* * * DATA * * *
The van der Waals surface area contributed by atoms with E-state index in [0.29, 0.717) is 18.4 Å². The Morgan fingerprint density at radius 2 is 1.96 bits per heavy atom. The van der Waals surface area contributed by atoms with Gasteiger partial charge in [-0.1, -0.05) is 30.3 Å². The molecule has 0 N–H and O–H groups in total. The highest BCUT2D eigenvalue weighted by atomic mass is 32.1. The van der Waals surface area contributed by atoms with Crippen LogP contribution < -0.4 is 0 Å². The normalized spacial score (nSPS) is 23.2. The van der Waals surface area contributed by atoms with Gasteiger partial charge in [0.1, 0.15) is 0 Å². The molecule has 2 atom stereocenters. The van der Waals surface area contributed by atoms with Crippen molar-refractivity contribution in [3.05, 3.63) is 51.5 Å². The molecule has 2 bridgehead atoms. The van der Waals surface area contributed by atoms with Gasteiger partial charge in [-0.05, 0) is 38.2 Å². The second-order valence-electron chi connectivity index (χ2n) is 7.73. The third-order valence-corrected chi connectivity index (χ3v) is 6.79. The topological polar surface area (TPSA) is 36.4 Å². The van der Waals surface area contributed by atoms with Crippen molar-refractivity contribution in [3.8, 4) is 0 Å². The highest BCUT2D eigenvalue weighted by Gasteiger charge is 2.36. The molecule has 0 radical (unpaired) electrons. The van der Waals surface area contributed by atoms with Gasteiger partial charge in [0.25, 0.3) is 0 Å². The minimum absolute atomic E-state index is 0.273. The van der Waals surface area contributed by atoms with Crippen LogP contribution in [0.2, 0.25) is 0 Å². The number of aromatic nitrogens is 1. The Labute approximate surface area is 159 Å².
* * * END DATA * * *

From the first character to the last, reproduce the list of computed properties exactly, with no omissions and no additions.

The van der Waals surface area contributed by atoms with E-state index in [0.29, 0.717) is 18.4 Å². The Morgan fingerprint density at radius 2 is 1.96 bits per heavy atom. The van der Waals surface area contributed by atoms with Gasteiger partial charge in [-0.1, -0.05) is 30.3 Å². The molecule has 0 N–H and O–H groups in total. The highest BCUT2D eigenvalue weighted by atomic mass is 32.1. The van der Waals surface area contributed by atoms with Crippen LogP contribution < -0.4 is 0 Å². The normalized spacial score (nSPS) is 23.2. The van der Waals surface area contributed by atoms with Gasteiger partial charge in [0.1, 0.15) is 0 Å². The molecule has 2 atom stereocenters. The van der Waals surface area contributed by atoms with Crippen molar-refractivity contribution in [3.05, 3.63) is 51.5 Å². The molecule has 2 bridgehead atoms. The van der Waals surface area contributed by atoms with Gasteiger partial charge in [-0.05, 0) is 38.2 Å². The second-order valence-electron chi connectivity index (χ2n) is 7.73. The third-order valence-corrected chi connectivity index (χ3v) is 6.79. The topological polar surface area (TPSA) is 36.4 Å². The van der Waals surface area contributed by atoms with Crippen molar-refractivity contribution in [3.8, 4) is 0 Å². The highest BCUT2D eigenvalue weighted by Gasteiger charge is 2.36. The molecule has 0 radical (unpaired) electrons. The van der Waals surface area contributed by atoms with Gasteiger partial charge in [0.25, 0.3) is 0 Å². The minimum absolute atomic E-state index is 0.273. The van der Waals surface area contributed by atoms with Crippen LogP contribution in [0.2, 0.25) is 0 Å². The number of aromatic nitrogens is 1. The Labute approximate surface area is 159 Å².